Arab Women Say What?! embodies the essence of living between two worlds: speaking and dreaming in different languages and lands.
Nermeen, a young and bold Egyptian Canadian, invites us to join her circle of friends, a group of eight outspoken, daring Arab women who found each other through their shared love of laughter, food and life. The women examine feminism in Arab society, tackling challenging and often taboo sociopolitical issues. Their conversations offer a glimpse into their personalities, revealing their unique perspectives and experiences while providing a complex understanding of what it means to “not be from here.” Arab Women Say What?! is a testament to the resilience of these women, who we may have met before but perhaps never had the chance to truly connect with.
Two Liner Synopsis
With unadulterated truth and complexity, Arab Women Say What?! paints an unparalleled portrait of Arab women living in Canada. The film offers a counter-mainstream narrative that embraces the unique experiences and perspectives of eight Arab women sharing their insights, cuisine and laughter. Amid the rhythm of poetry and music, they tackle issues of feminism, politics, exile and the yearning for a sense of belonging.
One liner Synopsis
This film is a radical contemplation on politics, identity and home, unfolding through the provocative conversations, hospitality and openness of a group of Arab women.
Arab Women Say What?!, by Egyptian-Canadian filmmaker Nisreen Baker, presents Arab women as we’ve never seen them before.
Nermeen, an Egyptian Canadian, flies to Egypt to help her ailing mother, returns to Edmonton, and shares with us her poem about feeling exiled. She introduces us to her friends from different Arab countries, who “love to laugh”: Nedra, Carmen, Aya, Sanaa, Tereza, Laylan and Hala. They are outspoken and daring Arab-Canadian women who don’t shy away from showing their strengths and vulnerabilities. And in this textured film, the women take agency in telling their stories by documenting their lives on cellphones during the pandemic.
Through a mosaic of eight windows, the women offer us a big window into their lives, revealing their unique perspectives, sharing personal experiences and claiming their narratives. Amid discussions, arguments and jokes, they deconstruct their patriarchal culture and grapple with challenging—and often taboo—issues, with Aya’s singing punctuating these conversations. Aya, a Syrian Canadian, tells us how she used her oud (Arab lute) “as a weapon” during the Syrian war.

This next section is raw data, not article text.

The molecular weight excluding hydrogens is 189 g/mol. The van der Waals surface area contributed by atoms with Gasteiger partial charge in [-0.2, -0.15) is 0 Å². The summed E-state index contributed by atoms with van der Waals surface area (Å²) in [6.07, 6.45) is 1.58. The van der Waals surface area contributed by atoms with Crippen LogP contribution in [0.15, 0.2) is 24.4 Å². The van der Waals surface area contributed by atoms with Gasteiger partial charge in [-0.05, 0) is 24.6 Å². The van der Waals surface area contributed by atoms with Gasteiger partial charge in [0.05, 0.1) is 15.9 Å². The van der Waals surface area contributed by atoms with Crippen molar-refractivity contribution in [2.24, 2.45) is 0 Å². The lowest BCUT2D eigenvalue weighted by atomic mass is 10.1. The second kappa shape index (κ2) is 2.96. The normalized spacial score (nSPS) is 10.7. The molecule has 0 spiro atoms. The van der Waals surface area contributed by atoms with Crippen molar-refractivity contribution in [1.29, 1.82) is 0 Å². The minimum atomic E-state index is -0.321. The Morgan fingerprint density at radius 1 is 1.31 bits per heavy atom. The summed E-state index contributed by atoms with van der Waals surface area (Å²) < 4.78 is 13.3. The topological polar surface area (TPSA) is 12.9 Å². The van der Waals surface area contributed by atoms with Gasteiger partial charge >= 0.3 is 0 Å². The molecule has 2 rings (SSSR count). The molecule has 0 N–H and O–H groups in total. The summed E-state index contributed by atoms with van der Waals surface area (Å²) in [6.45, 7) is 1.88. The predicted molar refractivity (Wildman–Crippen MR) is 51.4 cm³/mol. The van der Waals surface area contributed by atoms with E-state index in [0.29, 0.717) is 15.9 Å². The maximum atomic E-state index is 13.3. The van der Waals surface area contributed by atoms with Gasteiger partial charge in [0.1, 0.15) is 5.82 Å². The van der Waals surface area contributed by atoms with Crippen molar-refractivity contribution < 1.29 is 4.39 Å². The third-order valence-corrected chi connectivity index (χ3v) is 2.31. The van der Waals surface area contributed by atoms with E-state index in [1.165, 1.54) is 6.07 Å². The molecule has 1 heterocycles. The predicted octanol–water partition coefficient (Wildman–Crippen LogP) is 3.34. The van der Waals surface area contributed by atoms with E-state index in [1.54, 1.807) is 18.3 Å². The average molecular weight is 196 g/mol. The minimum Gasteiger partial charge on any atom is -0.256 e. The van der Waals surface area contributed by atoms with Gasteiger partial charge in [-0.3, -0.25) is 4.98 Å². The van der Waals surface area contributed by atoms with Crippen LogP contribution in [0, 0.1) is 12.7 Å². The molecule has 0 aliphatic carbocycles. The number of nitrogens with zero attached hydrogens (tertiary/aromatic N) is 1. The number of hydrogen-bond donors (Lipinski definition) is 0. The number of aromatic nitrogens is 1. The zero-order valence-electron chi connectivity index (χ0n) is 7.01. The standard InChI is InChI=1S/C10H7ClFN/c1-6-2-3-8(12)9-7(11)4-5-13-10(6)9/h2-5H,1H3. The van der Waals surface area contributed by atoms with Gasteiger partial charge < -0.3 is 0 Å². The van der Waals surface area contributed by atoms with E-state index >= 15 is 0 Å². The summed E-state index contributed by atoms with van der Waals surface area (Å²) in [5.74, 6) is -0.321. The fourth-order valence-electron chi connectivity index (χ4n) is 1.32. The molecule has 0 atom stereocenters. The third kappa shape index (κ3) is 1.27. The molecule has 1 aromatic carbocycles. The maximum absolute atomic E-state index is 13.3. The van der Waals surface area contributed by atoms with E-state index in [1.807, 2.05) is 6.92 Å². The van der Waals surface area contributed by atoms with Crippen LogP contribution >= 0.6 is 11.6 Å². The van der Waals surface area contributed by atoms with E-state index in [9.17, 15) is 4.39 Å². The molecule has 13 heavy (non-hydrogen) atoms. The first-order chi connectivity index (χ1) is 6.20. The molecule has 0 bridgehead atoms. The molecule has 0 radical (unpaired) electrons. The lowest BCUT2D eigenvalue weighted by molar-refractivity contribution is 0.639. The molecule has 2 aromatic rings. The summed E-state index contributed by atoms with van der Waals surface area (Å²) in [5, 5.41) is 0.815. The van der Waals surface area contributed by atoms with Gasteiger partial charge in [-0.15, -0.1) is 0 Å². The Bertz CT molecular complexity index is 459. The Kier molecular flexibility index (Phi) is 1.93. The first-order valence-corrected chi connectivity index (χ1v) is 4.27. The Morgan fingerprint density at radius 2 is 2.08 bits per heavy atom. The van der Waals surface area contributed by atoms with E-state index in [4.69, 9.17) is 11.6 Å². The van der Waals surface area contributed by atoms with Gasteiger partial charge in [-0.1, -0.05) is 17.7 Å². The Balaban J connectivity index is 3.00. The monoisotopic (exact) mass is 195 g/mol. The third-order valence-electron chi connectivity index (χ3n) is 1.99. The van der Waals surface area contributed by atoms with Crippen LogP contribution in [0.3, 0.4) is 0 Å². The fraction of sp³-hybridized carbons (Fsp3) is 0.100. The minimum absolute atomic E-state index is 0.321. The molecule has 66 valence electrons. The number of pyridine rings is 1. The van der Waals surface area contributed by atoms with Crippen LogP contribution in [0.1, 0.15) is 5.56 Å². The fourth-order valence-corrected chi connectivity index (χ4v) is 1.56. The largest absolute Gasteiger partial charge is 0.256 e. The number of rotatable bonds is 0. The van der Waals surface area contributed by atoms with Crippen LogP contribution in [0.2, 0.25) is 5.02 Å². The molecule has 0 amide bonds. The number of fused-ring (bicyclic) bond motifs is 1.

When the women finally get together at Nedra’s house, emotions run high and the discussion becomes political. The politics later stops, but the jokes and jabs never do, as they share a mouth-watering feast for Ramadan Iftar, even though some of them are not Muslims. Over colourful desserts, however, the conversation turns into a search for identity and a place to belong.
Five years in the making, Arab Women Say What?! was inspired by discussions my friends and I typically have during our gatherings. Speaking with NFB executive producer David Christensen about those discussions, he remarked that this would make an interesting film. I sprung to work!
In their 19th-century writings, most orientalists portrayed Arab women as exotic, submissive and illiterate. Most films soon followed suit, and added “victims” to the list. Then mainstream media picked up that stereotype and continued to perpetuate it, cementing the notion that not only Arab women but the entire Arab community are “the Other.”
I believe that no person, or group of people, is unidimensional. So, the intention behind this film was to reveal the multidimensions of Arab women and to dismantle the stereotype of Arab women. I sought to show the grace those women have in addressing challenging issues, their sisterhood, and their resilience in dealing with cultural bereavement. I also wanted to create an open invitation to viewers to join us in our living rooms, at our kitchen tables, our homes, to see and understand us for who we really are, in order to build bridges between those of Arab descent and their fellow Canadians, North Americans and Europeans. It was for these reasons that I chose to film in a fly-on-the-wall, observational style.
The biggest obstacle I faced was that the Arab community tends to be very camera-shy, particularly women. To achieve the vision, I needed to select those among my friends who are outspoken and willing to speak their minds on camera. I also wanted to present the mosaic of cultures and perspectives within the Arab community. So, I selected women from different Arab countries and different religions. Once those ladies agreed to participate, David, producer Coty Savard and I started planning for production. And then COVID hit!
This was the biggest challenge the film faced. Pivoting, I aimed to document the times: lockdowns, masks and all. To their credit, David and Coty indulged me. This meant that we had to plan for unconventional production methods. There was a unique opportunity to give women the agency to show and tell us what they wanted; filming themselves, rather than a director and DOP pointing the camera at them. This also meant that I needed to train the women on light, shadows, camera angles and audio recording. All of which took place virtually. After two years of gathering all those personal stories and footage, the participants finally met in person after lockdowns were lifted.
In weaving the personal portraits and stories of the participants together with the array of challenging topics they tackled, it is my hope that the audience will see the diversity of perspectives within not only this group of women but within the Arab community at large—and that we can all engage in a dialogue to build those bridges of understanding.